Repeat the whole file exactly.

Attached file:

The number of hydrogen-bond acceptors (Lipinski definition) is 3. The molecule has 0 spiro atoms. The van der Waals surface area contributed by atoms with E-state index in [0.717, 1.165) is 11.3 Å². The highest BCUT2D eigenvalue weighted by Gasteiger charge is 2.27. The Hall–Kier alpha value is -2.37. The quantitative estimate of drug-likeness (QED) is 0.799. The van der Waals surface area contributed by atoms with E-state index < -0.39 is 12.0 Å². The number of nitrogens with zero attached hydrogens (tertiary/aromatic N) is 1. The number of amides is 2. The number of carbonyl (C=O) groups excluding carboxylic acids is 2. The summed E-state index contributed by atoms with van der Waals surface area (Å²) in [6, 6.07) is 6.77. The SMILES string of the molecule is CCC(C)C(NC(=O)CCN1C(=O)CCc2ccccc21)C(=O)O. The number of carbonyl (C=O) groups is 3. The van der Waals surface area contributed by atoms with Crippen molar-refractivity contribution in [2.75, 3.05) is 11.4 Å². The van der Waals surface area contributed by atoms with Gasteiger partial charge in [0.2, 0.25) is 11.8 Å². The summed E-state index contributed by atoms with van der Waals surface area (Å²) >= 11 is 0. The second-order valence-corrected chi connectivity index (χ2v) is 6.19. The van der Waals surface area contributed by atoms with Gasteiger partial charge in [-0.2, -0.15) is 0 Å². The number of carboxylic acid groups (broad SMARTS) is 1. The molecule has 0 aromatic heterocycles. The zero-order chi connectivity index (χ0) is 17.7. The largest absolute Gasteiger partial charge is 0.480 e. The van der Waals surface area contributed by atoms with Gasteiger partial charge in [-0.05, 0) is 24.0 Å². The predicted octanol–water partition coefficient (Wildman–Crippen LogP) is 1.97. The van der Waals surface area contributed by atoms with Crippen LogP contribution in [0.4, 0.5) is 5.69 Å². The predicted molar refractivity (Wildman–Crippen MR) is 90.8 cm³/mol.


The number of hydrogen-bond acceptors (Lipinski definition) is 3. The molecule has 0 spiro atoms. The van der Waals surface area contributed by atoms with E-state index in [0.717, 1.165) is 11.3 Å². The highest BCUT2D eigenvalue weighted by Gasteiger charge is 2.27. The Hall–Kier alpha value is -2.37. The quantitative estimate of drug-likeness (QED) is 0.799. The van der Waals surface area contributed by atoms with E-state index < -0.39 is 12.0 Å². The number of nitrogens with zero attached hydrogens (tertiary/aromatic N) is 1. The number of amides is 2. The number of carbonyl (C=O) groups excluding carboxylic acids is 2. The summed E-state index contributed by atoms with van der Waals surface area (Å²) in [6, 6.07) is 6.77. The SMILES string of the molecule is CCC(C)C(NC(=O)CCN1C(=O)CCc2ccccc21)C(=O)O. The number of carbonyl (C=O) groups is 3. The van der Waals surface area contributed by atoms with Crippen molar-refractivity contribution in [2.75, 3.05) is 11.4 Å². The van der Waals surface area contributed by atoms with Gasteiger partial charge in [0.2, 0.25) is 11.8 Å². The summed E-state index contributed by atoms with van der Waals surface area (Å²) >= 11 is 0. The second-order valence-corrected chi connectivity index (χ2v) is 6.19. The van der Waals surface area contributed by atoms with Gasteiger partial charge in [-0.2, -0.15) is 0 Å². The number of carboxylic acid groups (broad SMARTS) is 1. The molecule has 0 aromatic heterocycles. The zero-order chi connectivity index (χ0) is 17.7. The largest absolute Gasteiger partial charge is 0.480 e. The van der Waals surface area contributed by atoms with Gasteiger partial charge in [-0.05, 0) is 24.0 Å². The predicted octanol–water partition coefficient (Wildman–Crippen LogP) is 1.97. The van der Waals surface area contributed by atoms with Crippen LogP contribution in [0.4, 0.5) is 5.69 Å². The predicted molar refractivity (Wildman–Crippen MR) is 90.8 cm³/mol.